‘Sir, this Dworkin woman. She’s not exactly the biggest barrel of laughs, is she?’
‘No, Phil, she is not. This is a speech about rape [Dworkin’s speech ‘I Want A 24-Hour Truce In Which There Is No Rape]. One-liners might have detracted slightly from the message.’
‘No, I get that, but, like, she’s a full-on man-hating feminist, isn’t she Sir? I mean, obviously rape is terrible, but … well, I’m looking at this photo of her on Google and seriously Sir, do you think she’d be so feminist if she looked, you know … a bit fitter.’
I teach at an all-boys school which regularly gets some of the highest average grades in the country. I am privileged to work with extremely energetic, intelligent, engaged, entertaining and often, whether intentionally or not, hysterically funny teenage boys on a daily basis. I love my job. It’s ace. But every now and then, there are moments which make me question whether I’m actually just part of some fucked-up patriarchy factory disguised as a place of learning. The above conversation was one of those moments.
Phil isn’t really called Phil. But the rest of that conversation really happened. The thing is, ‘Phil’ is not a moron. Phil is predicted, and will very likely get, straight As in his A Levels. ‘Phil’ is not completely ignorant of the principles of feminism, and I have read and marked excellent essays written by him in which he has interwoven fairly dense academic feminist theory with close readings of texts. Phil is actually a really nice kid. The problem is that for Phil, for the rest of the class, for the rest of the school, feminism is just that: academic. Feminism is a theoretical position, an interesting intellectual folly but as real, immediate or important as the Bohr Model of Atoms or The Battle of Crecy.
This has started to bother me. What bothers me is not the level or nature of the sexism of the boys I teach – which is for the most part no worse than you find in any other workplace (which now I think about it isn’t exactly glowing praise) – but rather that the people I work with are young, they are highly educated, and they are highly intelligent.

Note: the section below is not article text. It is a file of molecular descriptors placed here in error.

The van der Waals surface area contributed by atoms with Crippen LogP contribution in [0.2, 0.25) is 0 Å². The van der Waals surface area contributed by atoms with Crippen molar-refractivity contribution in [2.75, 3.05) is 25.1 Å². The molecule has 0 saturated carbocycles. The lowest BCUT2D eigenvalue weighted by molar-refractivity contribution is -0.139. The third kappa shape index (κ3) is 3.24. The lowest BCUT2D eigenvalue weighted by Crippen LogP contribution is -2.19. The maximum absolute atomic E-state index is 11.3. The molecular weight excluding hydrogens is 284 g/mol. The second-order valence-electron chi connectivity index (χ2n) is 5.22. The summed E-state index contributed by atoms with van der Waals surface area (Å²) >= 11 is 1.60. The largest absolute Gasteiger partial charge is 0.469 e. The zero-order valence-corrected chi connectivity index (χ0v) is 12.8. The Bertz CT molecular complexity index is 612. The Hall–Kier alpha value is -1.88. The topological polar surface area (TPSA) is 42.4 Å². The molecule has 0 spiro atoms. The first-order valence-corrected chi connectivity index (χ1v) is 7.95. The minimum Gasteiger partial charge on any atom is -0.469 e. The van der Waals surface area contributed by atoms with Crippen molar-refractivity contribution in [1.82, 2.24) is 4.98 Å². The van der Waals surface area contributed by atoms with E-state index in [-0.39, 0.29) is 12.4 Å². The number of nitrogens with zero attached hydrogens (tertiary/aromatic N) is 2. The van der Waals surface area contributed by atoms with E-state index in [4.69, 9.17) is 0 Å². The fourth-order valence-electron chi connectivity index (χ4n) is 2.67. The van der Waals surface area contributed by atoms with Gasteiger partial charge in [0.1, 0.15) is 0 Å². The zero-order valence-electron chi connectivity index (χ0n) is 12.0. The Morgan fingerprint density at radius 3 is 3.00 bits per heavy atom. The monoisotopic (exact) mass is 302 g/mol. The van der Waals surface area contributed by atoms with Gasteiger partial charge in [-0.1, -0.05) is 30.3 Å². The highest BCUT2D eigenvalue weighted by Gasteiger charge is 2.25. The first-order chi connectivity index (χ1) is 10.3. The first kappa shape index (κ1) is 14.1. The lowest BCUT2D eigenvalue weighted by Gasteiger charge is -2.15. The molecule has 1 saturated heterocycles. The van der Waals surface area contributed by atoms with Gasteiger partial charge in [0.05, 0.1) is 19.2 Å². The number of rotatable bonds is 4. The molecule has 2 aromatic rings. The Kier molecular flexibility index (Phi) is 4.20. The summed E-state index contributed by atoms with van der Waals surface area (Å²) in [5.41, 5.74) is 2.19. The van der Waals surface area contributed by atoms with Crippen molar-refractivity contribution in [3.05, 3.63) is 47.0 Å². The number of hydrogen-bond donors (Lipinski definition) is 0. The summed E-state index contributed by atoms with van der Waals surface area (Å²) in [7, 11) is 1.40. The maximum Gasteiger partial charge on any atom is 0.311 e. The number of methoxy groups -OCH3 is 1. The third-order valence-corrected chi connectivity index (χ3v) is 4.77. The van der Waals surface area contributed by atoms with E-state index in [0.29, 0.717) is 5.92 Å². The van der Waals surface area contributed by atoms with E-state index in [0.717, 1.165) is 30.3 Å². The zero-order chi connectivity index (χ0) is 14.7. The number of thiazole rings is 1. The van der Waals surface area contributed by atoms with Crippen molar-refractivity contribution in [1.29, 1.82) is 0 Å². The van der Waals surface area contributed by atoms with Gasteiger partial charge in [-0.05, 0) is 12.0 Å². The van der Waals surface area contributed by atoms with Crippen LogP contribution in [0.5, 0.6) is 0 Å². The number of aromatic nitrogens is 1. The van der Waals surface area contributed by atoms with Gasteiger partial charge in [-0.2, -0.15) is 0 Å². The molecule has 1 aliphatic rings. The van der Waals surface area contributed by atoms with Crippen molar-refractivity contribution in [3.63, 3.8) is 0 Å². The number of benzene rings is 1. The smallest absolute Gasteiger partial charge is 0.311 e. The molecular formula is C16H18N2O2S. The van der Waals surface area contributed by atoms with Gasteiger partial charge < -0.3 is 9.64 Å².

On a basic level, I attribute much of any form of prejudice to age, ignorance and stupidity. The person spitting tiny flecks of spittle as he preaches The Gospel of Them Muslims Are Taking Over This Country, Mate – I hear, and I think: ‘Well, clearly, you are a fucking idiot.’ And then wipe my face, shrug, and move on. ‘Idiots have always found comfort in the certainty of right-wing bullshit,’ I think, ‘spending forty years in the company of similarly ill-informed fuckwits has got to be a powerful shaper of beliefs, and since their only source of information on the subject is The Daily Mail, it’s hardly surprising they’re spouting a crock of shit. Never mind, nobody with a brain will ever take them seriously, and the fact that you spend your life teaching means you are doing your bit to combat such ignorant twattery.’
However, this isn’t that. I live in constant fear that half these boys will discover they are actually brighter than I am. When discussing a coursework essay with one of them recently, I spent the whole time nodding shrewdly and saying, ‘hmm, yes, of course’ while secretly thinking, ‘I have not the slightest fucking clue what you’re talking about and I’ve never even *heard* of half this research.’ Intelligence and ignorance are not the issues here. Similarly, the kids I’m talking about here are sixteen and seventeen. Can they really have learned patriarchy already?